The bhāvas may be practiced in succession, or alternately according to the opportunities presented in one’s daily practice, or one may settle upon one bhāva and cultivate it exclusively. Even dhyānam, or quiescent contemplation of Lord Murugan and His mysteries, is made to be firm and illuminating by incorporating the bhāvas, since the heart is inexorably drawn to explore one’s current bhāva, whatever it may be—and even the highest and most intimate bhāva never remains static for long.

This brings us back to the question of how Murugan bhakti plays out in my own sādhanā.

Applied bhakti

Central to Murugan bhakti or Kaumāram is the desire or curiosity to know more and more about Murugan: who He is, the patterns or profile of His personality, and the ways of interacting with Him. One should never entertain the conceit that one already knows Lord Murugan, or that the ancient sacred poems and songs have already described Him completely. And aspirants should resolutely discard the notion that Lord Murugan is unreal, or so distant, or so great, or so mysterious, that one can never actually experience His grace in this lifetime.

This much said, the proper attitude is to set aside any misgivings about oneself, including any sense of unworthiness or inability, and stride forward using whatever natural abilities that one may possess. One may not know much Tamil, or Sanskrit, or English for that matter. But remain undaunted and learn one word, one concept, one rule at a time. For in yoga there is no wasted effort—everything contributes to the unfolding of one sublime state succeeding another.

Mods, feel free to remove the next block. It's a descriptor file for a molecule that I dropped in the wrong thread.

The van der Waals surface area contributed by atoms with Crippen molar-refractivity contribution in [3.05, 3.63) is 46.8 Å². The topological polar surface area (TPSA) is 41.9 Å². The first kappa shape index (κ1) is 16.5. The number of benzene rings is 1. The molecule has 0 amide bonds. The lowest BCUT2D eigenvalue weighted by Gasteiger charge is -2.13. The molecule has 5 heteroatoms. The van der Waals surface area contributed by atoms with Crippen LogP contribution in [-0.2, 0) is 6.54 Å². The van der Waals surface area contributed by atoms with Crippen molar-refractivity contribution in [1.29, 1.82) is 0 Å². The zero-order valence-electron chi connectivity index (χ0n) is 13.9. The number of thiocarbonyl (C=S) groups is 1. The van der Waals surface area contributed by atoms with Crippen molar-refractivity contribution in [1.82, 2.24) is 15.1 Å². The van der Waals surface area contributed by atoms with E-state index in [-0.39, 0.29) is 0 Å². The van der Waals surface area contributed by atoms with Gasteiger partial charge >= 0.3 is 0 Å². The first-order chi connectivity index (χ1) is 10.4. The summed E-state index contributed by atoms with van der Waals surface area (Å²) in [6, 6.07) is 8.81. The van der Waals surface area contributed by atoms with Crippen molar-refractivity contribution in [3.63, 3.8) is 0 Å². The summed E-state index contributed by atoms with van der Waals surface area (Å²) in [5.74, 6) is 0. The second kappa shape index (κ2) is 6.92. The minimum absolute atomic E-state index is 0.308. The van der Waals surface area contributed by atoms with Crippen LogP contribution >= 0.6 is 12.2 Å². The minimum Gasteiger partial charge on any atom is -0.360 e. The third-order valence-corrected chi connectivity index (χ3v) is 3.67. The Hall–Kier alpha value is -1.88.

In my case, I started out as a young foreigner living in Ceylon, who felt spiritually and intellectually attracted at first to Buddha Dharma. Belief in, let alone devotion towards, a mischievous yet benevolent pan-Indian deity, was not a part of my family heritage. So I had to approach Him thoughtfully or intuitively at first, rather than emotionally.

The author with Swami Gauribāla in 1983
The author with Swami Gauribāla in 1983
The author, Madurai, November 1987
The author, Madurai, November 1987
The author on Pāda Yātrā, July 2007
The author on Pāda Yātrā, July 2007

As long as my teacher Swami Gauribāla lived, my attention was devoted to understanding and following the teachings or upadeśa that he had passed to me from his guru. Like me, he had a scholastic temperament. His bhakti was guru bhakti towards Yoga Swami, with another bhakti directed towards his Ammā, the Great Goddess, for Swami Gauribāla was a Śākta through and through.